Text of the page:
WASHINGTON -- Braves starter Paul Maholm really made only two bad pitches during his seven-inning stint Tuesday night. But the value of those miscues increased because Stephen Strasburg was the opposing pitcher.
When Strasburg pitches well, that leaves an opponent very little room for error. Maholm's two mistakes gave the Nationals four runs. That proved more than enough for Strasburg and Washington to beat the Braves for a second straight night, 4-1, before 33,888 at Nationals Park.
Strasburg allowed only one run on four hits in six innings. He struck out 10 -- all of which came in the first five innings -- and shook off a 51-minute rain delay in the third inning, keeping the Braves (70-53) quiet on offense as they lost their fourth straight. Washington (77-46) now leads Atlanta by seven games in the National League East.
"He was on with everything, [his] fastball, and he threw some changeups that had almost split-finger-type, forkball-type action on it," Braves manager Fredi Gonzalez said. "He was good."
Strasburg improved to 15-5 on the season, and his ERA dropped to 2.65. The Braves had hit him well in past games as Strasburg entered this contest with a 2-3 career record and a 4.70 ERA against Atlanta.
But Strasburg was in command this time, and the Braves saw it and knew it.
"He had that look in his eye early in the game," said Chipper Jones, although he didn't play. "He knew he had his stuff."
Strasburg pitched very well after the rain delay. The Braves got hits in each of the first two innings, but Strasburg seemed to settle in after break.
"The adrenaline kind of died down, and I went out there and felt like I was really catching my groove," Strasburg said.
That gave Maholm even less room for error, and his two main ones proved too costly on a night when the Braves' offense, struggling in recent games, again couldn't get started.
Maholm gave up four runs on seven hits in his seven innings. He struck out six and walked just one during his start. Of the 100 pitches Maholm threw, he'd like to have back the one he gave to Ian Desmond in the second and the fifth-inning pitch to Jesus Flores.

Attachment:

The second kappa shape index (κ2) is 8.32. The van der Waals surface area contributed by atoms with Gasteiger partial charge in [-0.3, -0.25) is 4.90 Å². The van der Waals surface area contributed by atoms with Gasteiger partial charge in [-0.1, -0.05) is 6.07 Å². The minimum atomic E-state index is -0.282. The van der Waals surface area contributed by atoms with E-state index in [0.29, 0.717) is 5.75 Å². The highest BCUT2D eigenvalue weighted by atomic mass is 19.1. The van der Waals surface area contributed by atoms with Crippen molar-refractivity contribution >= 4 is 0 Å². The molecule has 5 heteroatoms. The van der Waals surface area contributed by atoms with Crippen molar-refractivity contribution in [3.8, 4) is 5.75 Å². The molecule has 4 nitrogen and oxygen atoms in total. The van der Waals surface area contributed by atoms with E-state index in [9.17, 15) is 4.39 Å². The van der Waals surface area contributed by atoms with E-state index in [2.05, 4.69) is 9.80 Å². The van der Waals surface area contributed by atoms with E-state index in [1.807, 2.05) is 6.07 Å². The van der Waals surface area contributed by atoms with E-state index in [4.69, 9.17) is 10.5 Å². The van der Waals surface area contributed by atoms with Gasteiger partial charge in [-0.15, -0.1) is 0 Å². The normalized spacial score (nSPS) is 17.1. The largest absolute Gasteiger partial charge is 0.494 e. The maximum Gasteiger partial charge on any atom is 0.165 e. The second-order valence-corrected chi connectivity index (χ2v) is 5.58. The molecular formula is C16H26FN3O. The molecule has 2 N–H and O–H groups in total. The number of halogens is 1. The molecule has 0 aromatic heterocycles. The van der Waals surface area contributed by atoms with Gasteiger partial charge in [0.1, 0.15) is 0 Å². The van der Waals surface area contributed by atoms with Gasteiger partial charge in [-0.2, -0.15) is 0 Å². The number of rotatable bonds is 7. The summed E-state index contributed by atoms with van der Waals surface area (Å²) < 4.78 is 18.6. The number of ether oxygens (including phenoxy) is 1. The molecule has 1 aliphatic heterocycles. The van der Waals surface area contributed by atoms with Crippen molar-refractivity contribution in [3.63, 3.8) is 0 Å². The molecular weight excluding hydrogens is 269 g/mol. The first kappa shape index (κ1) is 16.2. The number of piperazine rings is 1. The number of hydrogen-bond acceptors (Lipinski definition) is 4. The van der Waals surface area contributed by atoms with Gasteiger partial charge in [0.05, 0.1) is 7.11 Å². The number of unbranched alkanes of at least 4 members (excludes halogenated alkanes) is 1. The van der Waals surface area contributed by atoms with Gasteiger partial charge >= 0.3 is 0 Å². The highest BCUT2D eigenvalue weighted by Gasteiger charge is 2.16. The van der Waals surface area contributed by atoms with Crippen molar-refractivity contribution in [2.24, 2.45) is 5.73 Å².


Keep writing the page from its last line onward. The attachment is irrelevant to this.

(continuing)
Desmond blasted a solo homer that gave Washington an early 1-0 lead in that second inning. Flores then broke the game open with a three-run shot which just made it over the left-field wall to give the Nationals a 4-0 lead.
Gonzalez and Maholm talked after the game about the decision to actually pitch to Flores. There were runners on second and third with one out, and Strasburg up next. Even if they intentionally walked Flores and got Strasburg out -- not an easy task since he came into the game hitting .293 -- the Braves would then see leadoff hitter Jayson Werth with the bases loaded.
Werth had a .375 average (9-for-24) against Maholm heading into this game. The Braves faced some not-so-easy options in this situation, which is what Gonzalez talked about when asked if they discussed all of this on the bench.
"Of course, that's what we get paid for," Gonzalez said. "There's consideration there. Strasburg is not an easy out also. And you've got a guy behind him who wears [Maholm] out, in Werth.
Maholm said he tried to throw a cutter in on Flores, hitting for a .220 average with three homers before this contest. But Maholm hung the pitch, and the Washington catcher sent it a long way.
"Whenever you throw a cutter and it doesn't cut, it's kind of a BP fastball," Maholm said. "Just a bad pitch. Sometimes they foul them. Sometimes they take them. Unfortunately, tonight it went for a homer."
The Braves got one run back in the sixth when Martin Prado doubled, went to third on Jason Heyward's single and scored on a Freddie Freeman sacrifice fly.
They threatened again versus Sean Burnett in the eighth and closer Tyler Clippard in the ninth. Atlanta put runners on first and second with one out in the eighth. Reed Johnson singled and moved to second when Burnett hit Michael Bourn. But Burnett then got Prado to bounce back to him, and the pitcher started a 1-6-3 double play.
Heyward started the ninth with a single, stole second and moved to third when Clippard booted a Freeman grounder. But Clippard then retired the next three batters to seal the victory.
The Nationals have spent the first two games of this series coming through with key hits at the right time. Add the pitching of someone like Strasburg in there, and any Atlanta mistake proves that much more costly.
"That's just a solid ballclub over there, and they [make you] play a perfect game to beat them," Jones said. "We haven't done it yet."
Jeff Seidel is a contributor to MLB.com. This story was not subject to the approval of Major League Baseball or its clubs.